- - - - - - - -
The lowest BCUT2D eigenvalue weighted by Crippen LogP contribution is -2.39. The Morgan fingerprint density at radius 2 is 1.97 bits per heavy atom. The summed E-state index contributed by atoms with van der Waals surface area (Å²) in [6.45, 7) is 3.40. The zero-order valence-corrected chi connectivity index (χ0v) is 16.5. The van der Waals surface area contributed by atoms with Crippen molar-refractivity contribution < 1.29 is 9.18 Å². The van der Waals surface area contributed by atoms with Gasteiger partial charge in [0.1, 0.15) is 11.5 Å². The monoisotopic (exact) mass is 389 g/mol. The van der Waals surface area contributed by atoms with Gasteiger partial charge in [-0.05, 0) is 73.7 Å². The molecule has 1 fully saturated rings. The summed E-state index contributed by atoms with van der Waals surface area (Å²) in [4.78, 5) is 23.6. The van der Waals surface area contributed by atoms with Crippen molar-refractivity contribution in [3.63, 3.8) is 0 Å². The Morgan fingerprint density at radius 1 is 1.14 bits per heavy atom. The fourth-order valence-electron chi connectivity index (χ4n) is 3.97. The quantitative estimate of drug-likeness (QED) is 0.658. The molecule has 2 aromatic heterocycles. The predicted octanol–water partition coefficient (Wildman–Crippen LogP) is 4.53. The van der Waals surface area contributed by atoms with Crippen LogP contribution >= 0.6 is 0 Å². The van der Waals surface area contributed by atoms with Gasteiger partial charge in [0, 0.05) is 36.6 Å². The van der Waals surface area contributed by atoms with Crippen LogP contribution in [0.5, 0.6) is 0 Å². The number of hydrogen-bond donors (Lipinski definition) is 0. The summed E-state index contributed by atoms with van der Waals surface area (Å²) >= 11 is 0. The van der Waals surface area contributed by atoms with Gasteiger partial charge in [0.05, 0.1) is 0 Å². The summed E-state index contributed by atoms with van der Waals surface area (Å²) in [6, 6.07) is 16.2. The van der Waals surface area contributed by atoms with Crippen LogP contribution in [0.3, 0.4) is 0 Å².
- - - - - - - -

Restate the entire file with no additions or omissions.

The lowest BCUT2D eigenvalue weighted by Crippen LogP contribution is -2.39. The Morgan fingerprint density at radius 2 is 1.97 bits per heavy atom. The summed E-state index contributed by atoms with van der Waals surface area (Å²) in [6.45, 7) is 3.40. The zero-order valence-corrected chi connectivity index (χ0v) is 16.5. The van der Waals surface area contributed by atoms with Crippen molar-refractivity contribution < 1.29 is 9.18 Å². The van der Waals surface area contributed by atoms with Gasteiger partial charge in [0.1, 0.15) is 11.5 Å². The monoisotopic (exact) mass is 389 g/mol. The van der Waals surface area contributed by atoms with Gasteiger partial charge in [-0.05, 0) is 73.7 Å². The molecule has 1 fully saturated rings. The summed E-state index contributed by atoms with van der Waals surface area (Å²) in [4.78, 5) is 23.6. The van der Waals surface area contributed by atoms with Crippen molar-refractivity contribution in [3.63, 3.8) is 0 Å². The Morgan fingerprint density at radius 1 is 1.14 bits per heavy atom. The fourth-order valence-electron chi connectivity index (χ4n) is 3.97. The quantitative estimate of drug-likeness (QED) is 0.658. The molecule has 2 aromatic heterocycles. The predicted octanol–water partition coefficient (Wildman–Crippen LogP) is 4.53. The van der Waals surface area contributed by atoms with Crippen LogP contribution >= 0.6 is 0 Å². The van der Waals surface area contributed by atoms with Gasteiger partial charge in [0, 0.05) is 36.6 Å². The van der Waals surface area contributed by atoms with Crippen LogP contribution in [0.5, 0.6) is 0 Å². The number of hydrogen-bond donors (Lipinski definition) is 0. The summed E-state index contributed by atoms with van der Waals surface area (Å²) >= 11 is 0. The van der Waals surface area contributed by atoms with Gasteiger partial charge in [0.05, 0.1) is 0 Å². The summed E-state index contributed by atoms with van der Waals surface area (Å²) in [6, 6.07) is 16.2. The van der Waals surface area contributed by atoms with Crippen LogP contribution in [0.3, 0.4) is 0 Å².